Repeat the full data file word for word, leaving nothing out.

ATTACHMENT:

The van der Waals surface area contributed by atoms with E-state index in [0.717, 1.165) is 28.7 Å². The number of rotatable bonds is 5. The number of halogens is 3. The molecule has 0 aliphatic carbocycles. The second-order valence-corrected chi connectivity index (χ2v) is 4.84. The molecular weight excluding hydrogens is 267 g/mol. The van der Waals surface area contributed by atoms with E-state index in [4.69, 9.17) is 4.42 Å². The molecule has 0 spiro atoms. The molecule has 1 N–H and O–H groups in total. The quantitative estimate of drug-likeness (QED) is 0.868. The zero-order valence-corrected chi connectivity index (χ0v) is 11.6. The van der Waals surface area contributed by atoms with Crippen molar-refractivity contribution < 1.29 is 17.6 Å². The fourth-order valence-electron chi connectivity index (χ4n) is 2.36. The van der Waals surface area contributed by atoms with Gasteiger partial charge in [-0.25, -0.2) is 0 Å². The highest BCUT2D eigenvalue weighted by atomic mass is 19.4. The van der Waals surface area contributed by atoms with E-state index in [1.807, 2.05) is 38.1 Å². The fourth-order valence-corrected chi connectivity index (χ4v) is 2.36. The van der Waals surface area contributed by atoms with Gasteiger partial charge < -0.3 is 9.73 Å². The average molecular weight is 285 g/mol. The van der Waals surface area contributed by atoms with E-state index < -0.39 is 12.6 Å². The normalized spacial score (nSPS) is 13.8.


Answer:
The van der Waals surface area contributed by atoms with E-state index in [0.717, 1.165) is 28.7 Å². The number of rotatable bonds is 5. The number of halogens is 3. The molecule has 0 aliphatic carbocycles. The second-order valence-corrected chi connectivity index (χ2v) is 4.84. The molecular weight excluding hydrogens is 267 g/mol. The van der Waals surface area contributed by atoms with E-state index in [4.69, 9.17) is 4.42 Å². The molecule has 0 spiro atoms. The molecule has 1 N–H and O–H groups in total. The quantitative estimate of drug-likeness (QED) is 0.868. The zero-order valence-corrected chi connectivity index (χ0v) is 11.6. The van der Waals surface area contributed by atoms with Crippen molar-refractivity contribution < 1.29 is 17.6 Å². The fourth-order valence-electron chi connectivity index (χ4n) is 2.36. The van der Waals surface area contributed by atoms with Gasteiger partial charge in [-0.25, -0.2) is 0 Å². The highest BCUT2D eigenvalue weighted by atomic mass is 19.4. The van der Waals surface area contributed by atoms with E-state index in [1.807, 2.05) is 38.1 Å². The fourth-order valence-corrected chi connectivity index (χ4v) is 2.36. The van der Waals surface area contributed by atoms with Gasteiger partial charge < -0.3 is 9.73 Å². The average molecular weight is 285 g/mol. The van der Waals surface area contributed by atoms with E-state index < -0.39 is 12.6 Å². The normalized spacial score (nSPS) is 13.8.